Having left my public service job as a lecturer, I decided to work from home for a while before trying my luck as a lecturer in the private sector. In the one year hiatus that I took, I began tutoring a small group of students for their GCSE Cambridge ‘A’ Level exams and did some freelance curriculum development that came my way.
After all the tutoring, marking, writing reports to parents and completing curriculum development projects, I was left with time on my hands. Lots of it, since my husband worked as a flight crew and I was often home hours on end. Alone. As a prolific animal lover, for as long as I can remember, I wanted to own a dog as well as a cat. The problem? My husband wasn’t particularly fond of cats!
I tried to go through all lengths to persuade my husband to adopt a kitten from a pet shelter, picking out the cutest pictures of possible adoptees, but to no avail.
Then, Zippy miraculously happened!
My husband was on one of his usual round island bike rides, but it had started pouring heavily. He made a stop, hoping that the monsoon rain would calm in time, but it didn’t. My husband bought a flimsy make shift rain coat from a 24 hour -convenience store, and continued his cycle back home, with some of his fellow riders that lived around our area.
Somewhere close to an hour back home, he spotted a tiny kitten trying to cross the road, struggling under the hard hitting rain and unrelenting traffic that would not stop. So home came Zippy, shivering and fighting my husband with his claws, while my husband held him safely under his flimsy make shift raincoat, trying to cycle back home as carefully as possible, with one hand on his handlebar. I was greeted at the door with a tired, drenched to the bone husband and the sound of a mewling, petulant kitten. My Pomeranian, Princess, watched on in confusion.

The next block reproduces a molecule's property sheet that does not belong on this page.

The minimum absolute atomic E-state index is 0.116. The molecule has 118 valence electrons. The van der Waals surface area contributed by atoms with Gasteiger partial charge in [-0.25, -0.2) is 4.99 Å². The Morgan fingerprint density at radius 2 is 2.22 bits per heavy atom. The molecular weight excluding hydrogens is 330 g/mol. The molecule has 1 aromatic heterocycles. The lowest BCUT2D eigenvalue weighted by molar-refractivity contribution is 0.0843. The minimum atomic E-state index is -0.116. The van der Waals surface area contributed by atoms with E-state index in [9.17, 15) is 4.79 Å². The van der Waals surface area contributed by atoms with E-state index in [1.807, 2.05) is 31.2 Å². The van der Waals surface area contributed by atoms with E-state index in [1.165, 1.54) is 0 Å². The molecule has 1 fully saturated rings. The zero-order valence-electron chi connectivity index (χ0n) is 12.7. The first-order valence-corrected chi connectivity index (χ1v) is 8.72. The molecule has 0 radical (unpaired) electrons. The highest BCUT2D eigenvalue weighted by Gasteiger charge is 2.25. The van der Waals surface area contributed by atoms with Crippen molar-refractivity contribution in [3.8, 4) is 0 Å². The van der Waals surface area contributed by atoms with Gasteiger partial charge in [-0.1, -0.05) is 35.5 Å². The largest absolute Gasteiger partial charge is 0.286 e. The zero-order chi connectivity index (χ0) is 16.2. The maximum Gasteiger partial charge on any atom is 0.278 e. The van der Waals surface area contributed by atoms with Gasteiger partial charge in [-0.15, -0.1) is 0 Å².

As soon as I understood the situation, I started using my hairdryer to lightly warm hand towels as fast as I could, to dry Zippy up, as he didn’t seem like he would not last the night due to hypothermia. Just as we started to give up hope, at 6 am, he took a few tentative steps slowly, and that was a ‘hurrah’ moment for the both of us!
Ignorant about cat needs at that time, we managed to find a bottle with a straw from which he could sip milk from and he hungrily drank it, milk trickling down his little cheeks. Later I found out of course, that kittens can’t digest cows’ milk.
Now, many months after, Zippy has turned from a petulant, uncooperative kitten to a father figure to our four other rescue kittens that we adopted from shelters or foster kitten parents
My major worry is his health, as two vets have mentioned that Zippy and Nova (our other rescue) are likely to have some Siamese in them.
In Zippy’s case, this has always translated into stomach and digestive issues, at one point leaving him with a stomach so bloated, it made him utterly miserable. I made a decision that from that point onwards that one meal would be a salt free meat meal made at home, following proper advice from reliable websites, and the second, a reputable grain free-dry food meal to ensure he and the other kittens got the minerals and vitamins they need, like taurine as well as other essential minerals and nutrients. We also supplement his (and our other our rescues’) food with a vet-recommended L-lysine supplement.
Today, he is a happy paternal figure to our four other rescues kittens, each with their own unique personalities and has been one of my best pets so far in that his love is not just limited to his forever humans, but also his adopted brothers and sisters, my Pomeranian included.
Written for Right Pet.